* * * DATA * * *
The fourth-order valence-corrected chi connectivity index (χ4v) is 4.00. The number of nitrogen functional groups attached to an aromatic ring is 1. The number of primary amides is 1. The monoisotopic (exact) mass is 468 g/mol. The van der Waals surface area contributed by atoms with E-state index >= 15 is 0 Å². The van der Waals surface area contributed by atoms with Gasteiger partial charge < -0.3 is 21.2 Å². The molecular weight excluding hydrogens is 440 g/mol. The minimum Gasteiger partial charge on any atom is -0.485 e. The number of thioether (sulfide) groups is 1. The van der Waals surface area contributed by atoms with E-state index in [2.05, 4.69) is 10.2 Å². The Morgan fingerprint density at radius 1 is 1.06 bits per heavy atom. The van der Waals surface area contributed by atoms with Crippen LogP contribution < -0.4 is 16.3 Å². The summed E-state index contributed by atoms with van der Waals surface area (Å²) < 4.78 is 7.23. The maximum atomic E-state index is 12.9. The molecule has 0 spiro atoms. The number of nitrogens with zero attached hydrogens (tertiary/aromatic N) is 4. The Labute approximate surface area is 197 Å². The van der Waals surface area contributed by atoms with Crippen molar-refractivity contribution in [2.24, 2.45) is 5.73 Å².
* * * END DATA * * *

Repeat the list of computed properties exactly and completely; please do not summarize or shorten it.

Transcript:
The fourth-order valence-corrected chi connectivity index (χ4v) is 4.00. The number of nitrogen functional groups attached to an aromatic ring is 1. The number of primary amides is 1. The monoisotopic (exact) mass is 468 g/mol. The van der Waals surface area contributed by atoms with E-state index >= 15 is 0 Å². The van der Waals surface area contributed by atoms with Gasteiger partial charge < -0.3 is 21.2 Å². The molecular weight excluding hydrogens is 440 g/mol. The minimum Gasteiger partial charge on any atom is -0.485 e. The number of thioether (sulfide) groups is 1. The van der Waals surface area contributed by atoms with E-state index in [2.05, 4.69) is 10.2 Å². The Morgan fingerprint density at radius 1 is 1.06 bits per heavy atom. The van der Waals surface area contributed by atoms with Crippen LogP contribution < -0.4 is 16.3 Å². The summed E-state index contributed by atoms with van der Waals surface area (Å²) < 4.78 is 7.23. The maximum atomic E-state index is 12.9. The molecule has 0 spiro atoms. The number of nitrogens with zero attached hydrogens (tertiary/aromatic N) is 4. The Labute approximate surface area is 197 Å². The van der Waals surface area contributed by atoms with Crippen molar-refractivity contribution in [2.24, 2.45) is 5.73 Å².